The Unknown Anti-War Comics

The Unknown Anti-War Comics

Slightly more than three dozen Charlton anti-war comics stories from mid-1950s and 1960s are collected here, beginning with four tales from Never Again Nos. 1 and 8, the first anti-war comic (which appeared in only two non=chronologically numbered issues). The work of 15 artists includes eight stories by Ditko, but Bill Molno drew the most, twelve, and Ross Andru, Charles Nicholas, and Rocco “Rocke” Mastroserio are also represented almost as often as Ditko.

In his eleven-page essay, Craig Yoe rehearses the history of war and anti-war comics, observing that while crime and horror comics were severely restricted by the Comics Code of 1954, war comics were not scrutinized, “yet there is nothing more horrific or criminal than war” and “war comics, with their de facto acceptance of conflict as a solution, were printed in droves, programming malleable minds that war is ‘exciting.’”

Yoe has been involved with anti-war efforts since 1969 when he and Paul Mavrides produced an underground newspaper when in high school. There, he started a school club called the War Resisters League, and while in college at the University of Akron, he organized anti-war protests.

In his essay, Yoe quotes approvingly former general Dwight D. Eisenhower, who, while president of the U.S., was promoting “space for all mankind” and “space for peace,” writing: “Let us this time, and in time, make the right choice, the peaceful choice.” Observing that powerful weapons were being developed for possible use in space “which will greatly increase the capacity of the human race to destroy itself,” he went on: “Can we not stop the production of such weapons? ... Should not outer space be dedicated to the peaceful uses of mankind and denied to the purposes of war?”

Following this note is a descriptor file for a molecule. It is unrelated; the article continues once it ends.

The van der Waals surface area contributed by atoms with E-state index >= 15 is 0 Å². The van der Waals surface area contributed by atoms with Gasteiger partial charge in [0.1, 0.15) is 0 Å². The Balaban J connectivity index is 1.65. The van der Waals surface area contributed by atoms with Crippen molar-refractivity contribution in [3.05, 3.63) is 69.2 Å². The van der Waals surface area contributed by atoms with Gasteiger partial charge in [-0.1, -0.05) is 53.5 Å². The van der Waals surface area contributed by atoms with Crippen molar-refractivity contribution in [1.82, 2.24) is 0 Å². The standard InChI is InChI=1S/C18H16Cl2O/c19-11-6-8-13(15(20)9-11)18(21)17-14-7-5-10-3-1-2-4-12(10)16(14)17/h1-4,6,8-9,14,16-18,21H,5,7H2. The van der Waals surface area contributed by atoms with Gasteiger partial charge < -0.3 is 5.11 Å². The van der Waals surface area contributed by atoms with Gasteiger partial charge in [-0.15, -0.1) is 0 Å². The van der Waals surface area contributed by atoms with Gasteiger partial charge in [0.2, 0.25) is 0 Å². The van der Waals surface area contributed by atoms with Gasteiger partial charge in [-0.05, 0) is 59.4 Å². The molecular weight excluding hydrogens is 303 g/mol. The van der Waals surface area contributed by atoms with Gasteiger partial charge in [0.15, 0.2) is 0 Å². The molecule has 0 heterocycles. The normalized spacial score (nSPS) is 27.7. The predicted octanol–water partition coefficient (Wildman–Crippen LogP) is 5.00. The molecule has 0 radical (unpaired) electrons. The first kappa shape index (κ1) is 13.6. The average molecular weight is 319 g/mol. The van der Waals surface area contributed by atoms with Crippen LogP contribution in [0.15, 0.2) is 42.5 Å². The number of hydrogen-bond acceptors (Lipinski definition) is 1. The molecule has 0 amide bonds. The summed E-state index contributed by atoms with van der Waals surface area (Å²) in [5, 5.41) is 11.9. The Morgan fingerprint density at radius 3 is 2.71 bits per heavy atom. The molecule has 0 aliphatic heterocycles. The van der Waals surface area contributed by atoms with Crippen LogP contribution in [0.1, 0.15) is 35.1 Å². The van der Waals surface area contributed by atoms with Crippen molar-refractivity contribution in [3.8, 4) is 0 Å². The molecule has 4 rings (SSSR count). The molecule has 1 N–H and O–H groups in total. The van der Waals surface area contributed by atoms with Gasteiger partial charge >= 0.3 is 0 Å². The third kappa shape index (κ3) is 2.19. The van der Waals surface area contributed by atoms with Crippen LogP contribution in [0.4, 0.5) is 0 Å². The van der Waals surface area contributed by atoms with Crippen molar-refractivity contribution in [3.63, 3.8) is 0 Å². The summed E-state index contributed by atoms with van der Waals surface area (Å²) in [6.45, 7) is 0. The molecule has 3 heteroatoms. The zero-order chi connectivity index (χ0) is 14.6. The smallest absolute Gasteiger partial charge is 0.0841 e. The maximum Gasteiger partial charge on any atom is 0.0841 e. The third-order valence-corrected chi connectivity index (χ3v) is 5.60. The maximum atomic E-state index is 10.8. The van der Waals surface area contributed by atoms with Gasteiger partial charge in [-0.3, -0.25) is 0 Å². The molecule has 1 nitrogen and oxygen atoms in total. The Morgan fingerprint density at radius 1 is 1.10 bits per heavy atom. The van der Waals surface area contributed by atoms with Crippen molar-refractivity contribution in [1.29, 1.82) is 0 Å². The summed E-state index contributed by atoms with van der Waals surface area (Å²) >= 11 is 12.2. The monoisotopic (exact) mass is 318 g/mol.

“I like Ike,” Yoe says, finishing this segment of his essay by intoning Eisenhower’s presidential campaign slogan.

The stories, set in medieval as well as modern times and the future in space, are ironic parables that advocate against war and for peace with O. Henry twist endings.

In Never Again, one story traces the history of Chief Joseph of the Nez Perce tribe, who sought in the 1900s to avoid war with invading white legions by leading his people into Canada. Ultimately, Joseph failed to reach this haven. Exhausted by the thousand-mile trek, Joseph surrendered, saying, memorably, “I will fight no more, forever.”

Another Never Again tale takes place during the notorious Hundred Years War between France and England, 1340-1450. At the battle of Crecy, the British won because they deployed, for the first time in battle, the long bow, which was powerful enough to send lethal arrows over the heads of advancing French infantry to destroy the horsemen behind them. A wounded English soldier is convinced that the long bow will prove invincible and therefore will end war forever.

In another story, an old veteran sailor explains that he kept re-enlisting after World War I because each successive conflict he thought would be the last. World War I is represented in a story about two pilots, a German and an Englishman, who meet in the skies, knowing only one will be victorious.

Most of the stories, however, are in the category of science fiction from such Charlton titles as Strange Suspense, Mysteries of Unexplained Worlds, Space Adventure, Out of This World, Unusual Tales, and the like. Each story proves the error of human ways over and over again, as representatives of Earth resort to violence: they think they are protecting their civilization but they’re unknowingly killing peaceful aliens.

In one story, humans build a wall around an alien space ship, thinking that by confining the aliens, Earth will be safe. A delusion that persists even today.

Pat Boyette draws the book's longest tale, a multi-part story about a doomsday machine, which, set to destroy Earth if any atomic activity is detected, is almost inadvertently set off when an atomic-powered space vehicle returns to Earth from a long deployment in space, looking for survivors on Earth.

Yoe offers a fragment of broader comics history when he reports that Charlton was formed by John Santangelo and Ed Levy, who met while serving time in jail for relatively innocuous crimes—copyright violation and “some white collar crime.”

The artwork in these usually overlooked books is excellent—sturdy, workmanlike visual storytelling by people who can draw well. And do, as we can tell from the sample pages posted herewith. Charlton may not have paid well, but some pretty good artists plied their trade in the paycheck cellar.